The League of California Cities, operating out of a posh Sacramento office, is funded by cities with taxpayer dollars to lobby for legislation dear to the hearts of city councils throughout the state. The group is staunchly opposed to strict limits on eminent domain because they would crimp the ability of cities to condemn land for redevelopment projects, such as stadiums, shopping malls, and other “civic improvements” that just happen to result in campaign contributions from developers. (The league also argues that the measure, Prop. 98, is actually intended by its sponsors to abolish rent controls imposed by some California cities and that it would interfere with municipal water projects and therefore inhibit development. “No Water = No Growth” is one of the league's campaign slogans.) Though it portrays itself as having the public’s interest at heart, the league, presided over this year by San Diego city councilman Jim Madaffer, is actually a full-blown political operation and has set up a committee to raise campaign funds from the very special interests that are dependent on favorable actions by local government. Called CITIPAC, the committee raked in about $100,000 in 2007 and is on track to bring in a record sum during this year’s election season.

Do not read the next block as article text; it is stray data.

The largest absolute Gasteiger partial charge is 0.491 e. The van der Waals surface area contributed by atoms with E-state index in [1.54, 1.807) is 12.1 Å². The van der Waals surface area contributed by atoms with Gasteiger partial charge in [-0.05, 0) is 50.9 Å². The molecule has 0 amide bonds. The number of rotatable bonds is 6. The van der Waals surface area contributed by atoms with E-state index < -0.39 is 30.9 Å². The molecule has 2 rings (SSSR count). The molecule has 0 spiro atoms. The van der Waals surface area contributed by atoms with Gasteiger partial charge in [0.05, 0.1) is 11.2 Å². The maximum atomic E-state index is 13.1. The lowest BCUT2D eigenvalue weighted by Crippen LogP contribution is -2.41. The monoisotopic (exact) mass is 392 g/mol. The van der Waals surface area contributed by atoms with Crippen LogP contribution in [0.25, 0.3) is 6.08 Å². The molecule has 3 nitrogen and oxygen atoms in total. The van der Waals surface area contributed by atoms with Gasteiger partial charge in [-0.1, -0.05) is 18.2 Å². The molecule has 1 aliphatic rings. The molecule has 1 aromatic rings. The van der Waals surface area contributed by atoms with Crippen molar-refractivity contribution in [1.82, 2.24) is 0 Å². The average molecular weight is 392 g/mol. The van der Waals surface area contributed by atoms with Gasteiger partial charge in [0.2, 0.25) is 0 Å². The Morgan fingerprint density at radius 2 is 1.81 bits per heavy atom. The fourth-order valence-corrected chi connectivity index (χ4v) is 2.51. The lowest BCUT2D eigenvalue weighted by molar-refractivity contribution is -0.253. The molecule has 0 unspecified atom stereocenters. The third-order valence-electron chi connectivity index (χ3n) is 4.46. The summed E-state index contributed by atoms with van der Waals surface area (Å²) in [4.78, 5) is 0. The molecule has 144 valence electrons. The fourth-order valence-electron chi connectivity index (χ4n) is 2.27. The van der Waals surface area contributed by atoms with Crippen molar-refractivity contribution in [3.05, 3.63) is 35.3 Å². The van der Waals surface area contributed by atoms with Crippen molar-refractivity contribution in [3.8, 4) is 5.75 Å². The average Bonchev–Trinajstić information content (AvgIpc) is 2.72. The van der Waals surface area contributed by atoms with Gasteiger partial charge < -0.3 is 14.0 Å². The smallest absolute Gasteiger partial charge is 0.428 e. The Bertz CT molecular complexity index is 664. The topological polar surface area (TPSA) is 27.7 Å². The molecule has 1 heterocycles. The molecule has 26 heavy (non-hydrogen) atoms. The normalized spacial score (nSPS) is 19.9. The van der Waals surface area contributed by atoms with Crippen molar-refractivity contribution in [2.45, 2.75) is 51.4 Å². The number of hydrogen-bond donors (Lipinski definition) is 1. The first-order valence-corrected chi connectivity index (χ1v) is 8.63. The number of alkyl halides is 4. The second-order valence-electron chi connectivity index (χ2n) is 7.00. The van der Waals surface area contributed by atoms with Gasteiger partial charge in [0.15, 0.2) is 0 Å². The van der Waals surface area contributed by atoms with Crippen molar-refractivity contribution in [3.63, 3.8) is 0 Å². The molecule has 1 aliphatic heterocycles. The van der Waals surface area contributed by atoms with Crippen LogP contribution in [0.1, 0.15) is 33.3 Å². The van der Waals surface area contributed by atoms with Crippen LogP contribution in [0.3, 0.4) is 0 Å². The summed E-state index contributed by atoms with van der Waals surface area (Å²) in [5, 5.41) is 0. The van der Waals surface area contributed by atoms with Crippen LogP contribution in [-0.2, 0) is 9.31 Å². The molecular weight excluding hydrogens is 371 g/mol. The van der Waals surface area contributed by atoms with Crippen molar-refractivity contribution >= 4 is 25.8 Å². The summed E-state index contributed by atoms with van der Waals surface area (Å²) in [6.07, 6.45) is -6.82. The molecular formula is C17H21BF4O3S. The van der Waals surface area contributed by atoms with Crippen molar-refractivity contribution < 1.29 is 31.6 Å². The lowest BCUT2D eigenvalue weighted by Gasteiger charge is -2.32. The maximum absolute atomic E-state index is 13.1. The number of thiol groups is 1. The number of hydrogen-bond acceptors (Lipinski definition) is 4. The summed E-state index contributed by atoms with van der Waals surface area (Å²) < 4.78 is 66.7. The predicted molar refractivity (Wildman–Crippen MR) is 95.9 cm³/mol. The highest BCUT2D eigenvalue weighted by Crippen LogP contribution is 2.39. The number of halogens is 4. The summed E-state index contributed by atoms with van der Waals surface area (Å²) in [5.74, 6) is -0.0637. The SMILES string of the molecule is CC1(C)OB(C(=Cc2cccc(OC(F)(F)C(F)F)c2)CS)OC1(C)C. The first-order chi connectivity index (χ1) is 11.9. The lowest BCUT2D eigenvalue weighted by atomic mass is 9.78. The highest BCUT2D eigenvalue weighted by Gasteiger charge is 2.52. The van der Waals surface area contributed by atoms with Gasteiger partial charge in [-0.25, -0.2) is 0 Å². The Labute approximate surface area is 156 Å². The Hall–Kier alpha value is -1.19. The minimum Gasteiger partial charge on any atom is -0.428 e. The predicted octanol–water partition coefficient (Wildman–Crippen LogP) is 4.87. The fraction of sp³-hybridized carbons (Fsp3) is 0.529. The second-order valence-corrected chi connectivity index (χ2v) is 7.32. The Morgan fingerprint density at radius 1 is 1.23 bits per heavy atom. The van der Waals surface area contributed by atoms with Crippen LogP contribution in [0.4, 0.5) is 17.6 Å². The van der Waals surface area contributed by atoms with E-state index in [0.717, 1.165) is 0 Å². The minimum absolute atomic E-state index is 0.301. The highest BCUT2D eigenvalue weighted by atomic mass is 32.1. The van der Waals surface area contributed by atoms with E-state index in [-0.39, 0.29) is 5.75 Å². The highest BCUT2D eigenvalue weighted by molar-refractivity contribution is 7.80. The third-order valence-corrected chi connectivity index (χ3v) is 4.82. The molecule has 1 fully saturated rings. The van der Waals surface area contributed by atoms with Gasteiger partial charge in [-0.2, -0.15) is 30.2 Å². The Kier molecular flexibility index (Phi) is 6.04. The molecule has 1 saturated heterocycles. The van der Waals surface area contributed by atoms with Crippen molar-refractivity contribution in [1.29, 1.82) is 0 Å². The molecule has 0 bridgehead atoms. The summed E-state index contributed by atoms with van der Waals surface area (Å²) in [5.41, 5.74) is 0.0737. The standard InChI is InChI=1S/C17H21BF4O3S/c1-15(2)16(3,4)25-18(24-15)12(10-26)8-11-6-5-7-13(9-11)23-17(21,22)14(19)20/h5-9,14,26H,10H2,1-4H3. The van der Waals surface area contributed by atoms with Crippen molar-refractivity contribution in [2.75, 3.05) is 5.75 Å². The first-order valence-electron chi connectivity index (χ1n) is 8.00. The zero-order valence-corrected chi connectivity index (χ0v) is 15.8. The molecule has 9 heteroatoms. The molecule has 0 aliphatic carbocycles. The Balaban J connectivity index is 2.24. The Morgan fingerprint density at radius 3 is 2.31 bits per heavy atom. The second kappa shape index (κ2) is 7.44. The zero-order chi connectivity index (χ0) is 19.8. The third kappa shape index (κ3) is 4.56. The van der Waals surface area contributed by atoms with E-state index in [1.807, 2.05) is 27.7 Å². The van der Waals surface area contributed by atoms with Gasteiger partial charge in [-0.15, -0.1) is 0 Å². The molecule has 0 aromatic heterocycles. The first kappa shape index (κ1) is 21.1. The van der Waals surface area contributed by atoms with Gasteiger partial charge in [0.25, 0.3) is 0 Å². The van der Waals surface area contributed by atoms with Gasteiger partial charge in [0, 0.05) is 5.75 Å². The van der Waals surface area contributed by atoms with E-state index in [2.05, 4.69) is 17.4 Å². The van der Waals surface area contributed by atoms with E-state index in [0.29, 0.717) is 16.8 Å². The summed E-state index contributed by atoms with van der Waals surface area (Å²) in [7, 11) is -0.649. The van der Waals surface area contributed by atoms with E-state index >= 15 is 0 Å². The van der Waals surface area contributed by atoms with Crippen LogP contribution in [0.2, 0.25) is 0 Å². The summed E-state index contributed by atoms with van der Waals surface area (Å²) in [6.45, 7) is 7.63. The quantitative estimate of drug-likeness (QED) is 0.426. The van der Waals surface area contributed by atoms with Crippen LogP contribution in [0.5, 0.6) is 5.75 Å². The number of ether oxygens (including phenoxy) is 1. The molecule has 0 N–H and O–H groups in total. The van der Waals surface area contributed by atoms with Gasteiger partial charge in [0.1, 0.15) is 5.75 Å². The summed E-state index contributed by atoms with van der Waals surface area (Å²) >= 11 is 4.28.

San Diego County–based contributors include utility giant Sempra Energy, which gave $2000; EDCO Waste and Recycling ($1500); BIOCOM PAC, a biotech industry group ($1000); and Public Policy Strategies, the outfit run by Tom Shepard, consultant to San Diego mayor Jerry Sanders ($120). All the money raised so far this year has gone to pay for a $250,000 contribution to the campaign opposing Prop. 98, the anti-condemnation measure, and supporting Prop. 99, a watered-down limitation.